Agriculture Secretary Tom Vilsack is touting the benefits of trade in North Carolina as he makes the rounds promoting a White House push for more authority in negotiating trade agreements.
North Carolina agriculture exports exceed $3.7 billion, according to the USDA. Forty-one percent of all agriculture sales in North Carolina are tied to exports and more than 25,000 N.C. jobs are dependent on those trade opportunities, Vilsack said.
“It’s a very, very important opportunity for us to finish these trade negotiations and do it in a way that is good for American workers and good for American farmers.”
Earlier this month, congressional leaders reached an agreement on a bipartisan bill to give President Barack Obama more authority in negotiating trade agreements. The Senate Finance Committee late Wednesday endorsed the proposal, known as Trade Promotion Authority, that would require Congress to vote treaties up or down without amending them.
As leaders negotiate the 12-nation Trans-Pacific Partnership, or TPP, the Obama administration is pressing hard to win support for trade in Congress. There are concerns among the more conservative factions of the Republican party about granting Obama more power. But the greater challenge is likely Democrats.
Much of the White House’s lobbying is focused on convincing Democratic colleagues who are concerned about the impacts past trade deals have had on U.S. jobs, particularly blue collar jobs. A broad coalition of labor, community and environmental groups oppose the measure.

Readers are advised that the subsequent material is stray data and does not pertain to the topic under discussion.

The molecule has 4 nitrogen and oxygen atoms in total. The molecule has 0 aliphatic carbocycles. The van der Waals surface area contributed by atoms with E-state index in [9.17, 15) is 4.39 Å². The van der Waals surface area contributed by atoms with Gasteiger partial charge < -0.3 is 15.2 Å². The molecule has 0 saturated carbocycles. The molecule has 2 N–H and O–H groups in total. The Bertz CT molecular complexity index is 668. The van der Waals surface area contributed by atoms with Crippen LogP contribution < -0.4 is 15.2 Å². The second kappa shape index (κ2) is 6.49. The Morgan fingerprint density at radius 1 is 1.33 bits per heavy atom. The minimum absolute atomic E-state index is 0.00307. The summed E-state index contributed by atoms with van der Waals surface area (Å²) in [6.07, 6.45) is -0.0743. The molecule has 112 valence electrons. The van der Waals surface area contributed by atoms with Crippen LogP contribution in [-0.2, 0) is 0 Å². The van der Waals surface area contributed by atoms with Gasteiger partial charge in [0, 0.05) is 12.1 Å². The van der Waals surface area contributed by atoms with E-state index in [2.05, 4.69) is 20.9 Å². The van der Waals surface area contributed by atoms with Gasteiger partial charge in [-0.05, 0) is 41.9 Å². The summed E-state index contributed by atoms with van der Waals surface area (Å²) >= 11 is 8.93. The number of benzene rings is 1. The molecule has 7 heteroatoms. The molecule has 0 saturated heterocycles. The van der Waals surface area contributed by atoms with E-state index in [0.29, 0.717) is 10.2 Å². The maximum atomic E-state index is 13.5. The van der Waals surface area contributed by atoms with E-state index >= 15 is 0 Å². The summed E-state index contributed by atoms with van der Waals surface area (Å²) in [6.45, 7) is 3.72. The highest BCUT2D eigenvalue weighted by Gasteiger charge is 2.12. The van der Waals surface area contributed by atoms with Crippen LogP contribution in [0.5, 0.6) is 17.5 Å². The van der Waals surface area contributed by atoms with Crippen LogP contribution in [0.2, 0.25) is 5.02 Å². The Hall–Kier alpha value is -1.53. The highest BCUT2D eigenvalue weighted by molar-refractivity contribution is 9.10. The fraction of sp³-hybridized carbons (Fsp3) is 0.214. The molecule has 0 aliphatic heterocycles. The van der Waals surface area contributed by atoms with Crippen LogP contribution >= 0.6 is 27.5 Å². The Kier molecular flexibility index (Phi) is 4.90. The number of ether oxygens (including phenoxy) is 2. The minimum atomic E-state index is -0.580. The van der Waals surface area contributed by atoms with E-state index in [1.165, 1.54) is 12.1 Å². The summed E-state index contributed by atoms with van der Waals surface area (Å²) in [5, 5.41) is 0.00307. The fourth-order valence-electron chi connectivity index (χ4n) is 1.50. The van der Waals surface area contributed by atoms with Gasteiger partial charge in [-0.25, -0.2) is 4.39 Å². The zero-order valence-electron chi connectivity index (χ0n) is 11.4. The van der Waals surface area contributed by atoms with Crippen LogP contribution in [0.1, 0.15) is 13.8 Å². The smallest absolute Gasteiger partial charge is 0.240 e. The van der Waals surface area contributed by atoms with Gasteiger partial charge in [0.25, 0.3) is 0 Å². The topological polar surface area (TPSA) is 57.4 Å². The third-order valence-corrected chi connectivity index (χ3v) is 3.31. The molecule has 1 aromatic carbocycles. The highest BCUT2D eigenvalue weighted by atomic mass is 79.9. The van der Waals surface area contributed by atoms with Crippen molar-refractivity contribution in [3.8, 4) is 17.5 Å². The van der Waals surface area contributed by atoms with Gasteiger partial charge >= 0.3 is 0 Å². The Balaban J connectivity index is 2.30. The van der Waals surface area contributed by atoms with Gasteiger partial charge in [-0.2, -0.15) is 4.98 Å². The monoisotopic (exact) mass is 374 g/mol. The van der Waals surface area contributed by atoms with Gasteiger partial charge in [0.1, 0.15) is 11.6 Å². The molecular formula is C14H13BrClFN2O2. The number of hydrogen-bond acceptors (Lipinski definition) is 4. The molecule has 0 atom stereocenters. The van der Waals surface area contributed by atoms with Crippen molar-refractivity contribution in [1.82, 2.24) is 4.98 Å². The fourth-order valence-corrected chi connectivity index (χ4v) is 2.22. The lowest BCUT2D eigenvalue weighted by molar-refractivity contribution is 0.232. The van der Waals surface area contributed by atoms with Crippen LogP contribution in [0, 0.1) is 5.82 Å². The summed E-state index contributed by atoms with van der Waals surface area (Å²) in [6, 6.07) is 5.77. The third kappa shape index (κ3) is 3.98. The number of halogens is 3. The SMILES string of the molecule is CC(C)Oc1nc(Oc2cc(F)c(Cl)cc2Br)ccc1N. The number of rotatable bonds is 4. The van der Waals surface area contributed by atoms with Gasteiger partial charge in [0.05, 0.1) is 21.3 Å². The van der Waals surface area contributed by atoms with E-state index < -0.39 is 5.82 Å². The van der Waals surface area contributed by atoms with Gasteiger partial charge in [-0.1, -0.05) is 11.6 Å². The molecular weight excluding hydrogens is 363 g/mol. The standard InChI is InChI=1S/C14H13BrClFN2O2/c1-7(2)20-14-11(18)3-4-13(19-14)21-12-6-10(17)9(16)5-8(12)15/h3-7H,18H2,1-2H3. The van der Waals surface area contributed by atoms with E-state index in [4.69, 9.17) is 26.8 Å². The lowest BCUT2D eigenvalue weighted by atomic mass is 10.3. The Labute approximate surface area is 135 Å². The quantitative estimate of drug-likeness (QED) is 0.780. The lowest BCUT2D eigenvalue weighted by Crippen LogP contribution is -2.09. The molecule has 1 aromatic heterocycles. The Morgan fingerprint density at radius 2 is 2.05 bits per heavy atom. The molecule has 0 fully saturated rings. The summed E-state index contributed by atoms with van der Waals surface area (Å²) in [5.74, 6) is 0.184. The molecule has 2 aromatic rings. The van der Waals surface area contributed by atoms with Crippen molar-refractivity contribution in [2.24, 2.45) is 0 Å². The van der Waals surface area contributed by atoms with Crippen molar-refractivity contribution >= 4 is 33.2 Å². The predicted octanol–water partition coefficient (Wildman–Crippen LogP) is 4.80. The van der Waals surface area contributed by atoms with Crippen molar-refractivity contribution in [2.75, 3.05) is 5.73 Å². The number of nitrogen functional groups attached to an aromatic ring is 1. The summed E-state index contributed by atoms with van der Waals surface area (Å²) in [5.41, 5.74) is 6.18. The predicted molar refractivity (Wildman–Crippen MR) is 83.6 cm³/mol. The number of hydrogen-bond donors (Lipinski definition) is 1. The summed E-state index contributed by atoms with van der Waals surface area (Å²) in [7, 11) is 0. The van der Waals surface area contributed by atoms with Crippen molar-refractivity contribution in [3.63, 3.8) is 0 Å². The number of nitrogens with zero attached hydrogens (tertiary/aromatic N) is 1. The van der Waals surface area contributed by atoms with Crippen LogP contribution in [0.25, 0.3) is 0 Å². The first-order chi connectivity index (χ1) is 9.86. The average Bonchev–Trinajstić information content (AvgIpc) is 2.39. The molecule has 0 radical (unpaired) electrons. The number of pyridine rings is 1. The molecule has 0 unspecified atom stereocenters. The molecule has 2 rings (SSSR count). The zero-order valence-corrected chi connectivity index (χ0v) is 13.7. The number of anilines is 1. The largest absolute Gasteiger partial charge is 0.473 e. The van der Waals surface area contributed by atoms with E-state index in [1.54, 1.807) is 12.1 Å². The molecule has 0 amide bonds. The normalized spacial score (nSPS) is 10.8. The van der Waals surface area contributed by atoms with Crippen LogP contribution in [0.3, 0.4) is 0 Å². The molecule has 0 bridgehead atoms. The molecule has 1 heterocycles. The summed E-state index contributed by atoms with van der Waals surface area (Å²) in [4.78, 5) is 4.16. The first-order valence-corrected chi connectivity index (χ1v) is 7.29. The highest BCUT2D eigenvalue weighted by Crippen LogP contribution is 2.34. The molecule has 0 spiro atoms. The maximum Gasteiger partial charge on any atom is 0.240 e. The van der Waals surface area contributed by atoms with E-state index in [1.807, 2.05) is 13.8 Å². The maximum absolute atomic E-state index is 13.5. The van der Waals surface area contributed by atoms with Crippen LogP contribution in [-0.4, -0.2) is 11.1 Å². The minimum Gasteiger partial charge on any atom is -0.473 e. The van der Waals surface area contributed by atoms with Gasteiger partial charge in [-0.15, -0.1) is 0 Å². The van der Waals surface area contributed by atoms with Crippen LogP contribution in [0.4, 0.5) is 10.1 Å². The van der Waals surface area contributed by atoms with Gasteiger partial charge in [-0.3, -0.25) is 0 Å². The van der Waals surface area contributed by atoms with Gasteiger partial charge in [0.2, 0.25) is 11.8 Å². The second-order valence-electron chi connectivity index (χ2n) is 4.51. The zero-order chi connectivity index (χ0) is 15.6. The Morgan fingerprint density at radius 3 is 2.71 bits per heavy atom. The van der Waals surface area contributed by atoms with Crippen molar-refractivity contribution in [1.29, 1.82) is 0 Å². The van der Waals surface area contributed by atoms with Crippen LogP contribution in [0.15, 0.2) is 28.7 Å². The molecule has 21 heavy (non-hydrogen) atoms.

Labor groups argue that trade agreements help large corporations, but do little to help workers. They cite the loss of hundreds of thousands of jobs in California, Texas and Michigan, among other states, that were lost as production factories moved to Mexico following the signing of the North American Free Trade Agreement.
Last month, the Seattle City Council passed a resolution opposing Obama’s request for trade-promotion authority, commonly called “fast-track” authority, out of concern that negotiated trade agreements would compromise worker rights.
Vilsack said he understood the concerns, but that TPP will have enforcement measures that NAFTA did not have. And he said U.S. negotiators need fast-track authority at the negotiating table to assure foreign countries that Congress won’t try to meddle after a deal is signed.
Vilsack said most high value agriculture products in North Carolina would benefit from TPP. He cited Japanese interest in pork and high demand for U.S. grown soybeans. Some 40 percent of all soybeans in the United States are exported. North Carolina exports more than $300 million in soybeans each year and is the second highest exporter of pork and poultry products in the country, according to the USDA.
“One would expect and anticipate that North Carolina farmers would experience more business opportunities,” he said.